In the early 70’s, the trumpet player of La Sonora Ponceña, José “Joe” Rodríguez, decided to leave the orchestra led by Papo and Quique Lucca.
Joe had been part of “La Más Sureña” since almost the foundation of the orchestra and was even the lead trumpet player in the successful productions “Hacheros Pa’ Un Palo” (1968), “Fuego En El 23” (1969), “Algo de Locura” (1971), “Desde Puerto Rico a Nueva York” (1972) and “Sonora Ponceña” (1972) with which the orchestra achieved great international recognition; however, this time, the trumpet player had decided to execute an idea that had been in his head for some time.
He was also joined by percussionist Mickey Ortiz and, incredibly, the lead voice of La Sonora Ponceña, Tito Gómez.
Soon, Joe Rodríguez, with the collaboration of the resigning members and his first cousin, bongos player Francisco “Chalina” Alvarado, who curiously had also been part of La Sonora Ponceña in the past, organized his own orchestra which he called “La Terrífica” and began to travel all over Puerto Rico performing at festivals and patron saint festivals.
Sometime later they signed a contract with the powerful Fania Records label to record with its subsidiary, Internacional Records, their first album under the production of Larry Harlow, titled “Terrífica” (1974), which featured Adalberto Santiago on backing vocals, Héctor Lavoe and Yayo ‘El Indio’, which included the song ‘Hachero Mayor’ written by Francisco Alvarado and vocalized by Tito Gómez as a protest to one of the most popular Sonora Ponceña songs on the island: ‘Hacheros Pa’ Un Palo’ authored by Arsenio Rodríguez.
“Yo traigo el hacha mayor, De aquella 72 Arsenio me la dejó la, con doble filo la traigo yo.
I come to chop down a stick, which they call ‘palo mayor’ because I’m the brave one here, I’m the axeman, I bring the axe, from that 72 Arsenio left it to me, I bring it with a double edge.
I come from the mountains and I bring a lot of firewood,
Gentlemen, I come waving, I am the main axeman.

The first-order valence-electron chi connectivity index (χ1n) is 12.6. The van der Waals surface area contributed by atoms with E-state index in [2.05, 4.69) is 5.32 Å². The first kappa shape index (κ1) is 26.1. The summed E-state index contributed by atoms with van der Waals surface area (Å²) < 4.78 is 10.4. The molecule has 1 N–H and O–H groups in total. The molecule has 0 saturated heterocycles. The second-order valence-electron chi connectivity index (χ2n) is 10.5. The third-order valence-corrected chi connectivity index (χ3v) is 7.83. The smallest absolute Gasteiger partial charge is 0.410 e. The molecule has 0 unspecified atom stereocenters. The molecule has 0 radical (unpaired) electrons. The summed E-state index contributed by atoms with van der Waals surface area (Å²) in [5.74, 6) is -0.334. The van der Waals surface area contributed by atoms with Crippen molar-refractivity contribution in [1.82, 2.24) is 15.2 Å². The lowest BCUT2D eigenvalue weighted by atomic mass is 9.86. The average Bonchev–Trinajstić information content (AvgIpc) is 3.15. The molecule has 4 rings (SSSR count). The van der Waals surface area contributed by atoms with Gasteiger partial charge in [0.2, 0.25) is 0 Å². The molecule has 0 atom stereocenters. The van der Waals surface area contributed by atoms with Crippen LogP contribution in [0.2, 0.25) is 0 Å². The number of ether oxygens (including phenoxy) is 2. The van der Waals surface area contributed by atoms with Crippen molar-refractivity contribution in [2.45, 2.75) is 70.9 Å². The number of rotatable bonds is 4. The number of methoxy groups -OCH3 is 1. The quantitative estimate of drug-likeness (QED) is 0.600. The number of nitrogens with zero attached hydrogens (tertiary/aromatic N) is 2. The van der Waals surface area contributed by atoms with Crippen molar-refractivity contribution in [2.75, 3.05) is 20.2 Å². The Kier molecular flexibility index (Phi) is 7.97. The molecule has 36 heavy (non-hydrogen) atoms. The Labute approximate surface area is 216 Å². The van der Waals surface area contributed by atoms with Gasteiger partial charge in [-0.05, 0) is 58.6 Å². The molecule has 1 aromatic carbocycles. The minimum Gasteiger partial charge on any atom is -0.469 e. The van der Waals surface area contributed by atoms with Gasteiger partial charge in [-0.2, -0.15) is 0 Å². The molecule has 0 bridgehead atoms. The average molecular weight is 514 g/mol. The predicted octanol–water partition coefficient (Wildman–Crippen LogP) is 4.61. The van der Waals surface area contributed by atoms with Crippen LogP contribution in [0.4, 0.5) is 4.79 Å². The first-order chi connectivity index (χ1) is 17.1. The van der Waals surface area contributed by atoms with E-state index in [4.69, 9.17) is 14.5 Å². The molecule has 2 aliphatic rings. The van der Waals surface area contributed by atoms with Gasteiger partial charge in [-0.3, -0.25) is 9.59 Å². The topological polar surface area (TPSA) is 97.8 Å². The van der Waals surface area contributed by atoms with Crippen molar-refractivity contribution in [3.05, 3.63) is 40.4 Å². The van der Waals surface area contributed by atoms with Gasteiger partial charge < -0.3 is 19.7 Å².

Seventy-two axes for one stick, with my two-edged axe,
Now I cut it.
I bring the biggest axe, with a double edge I bring it.
Gentlemen, I went to the mountain and I come very tasty, to distribute to the whole world, I’m the biggest axe man.
Double-edged, double-edged gentleman.
With double edge I bring it.
Careful, jump out of the way, gentlemen, so that they will know, I’m coming with “La Terrífica”.
If you don’t get out of the way, I’ll run over you with my truck.
I’ll bring it with a double edge”.
The new orchestra was doing well, they enjoyed the public’s acceptance.
The contracts began to arrive by themselves and they had a good future, however, Tito Gómez would surprise everyone when he announced that he was resigning from “La Terrífica” because he had received an interesting proposal from New York to join the powerful band of conguero Ray Barretto who, after the sudden departure of his singer Tito Allen, was looking for a new vocalist to accompany the young Panamanian Rubén Blades at the front of his orchestra.
The following year, La Sonora Ponceña records in “Tiene Pimienta” (1975), its next production, the song “Hachero Sin Hacha” in the voice of Miguelito Ortiz (who arrives to the orchestra replacing Tito Gómez to accompany Luigui Texidor), written by Papo Lucca himself, in which he responds harshly about the alleged awarding of the axe to “La Terrífica” and even makes fun of the resignation of Tito Gómez with the pregón “una gallina que no pone porque ya no tiene gallo” (a hen that doesn’t lay because she no longer has a rooster).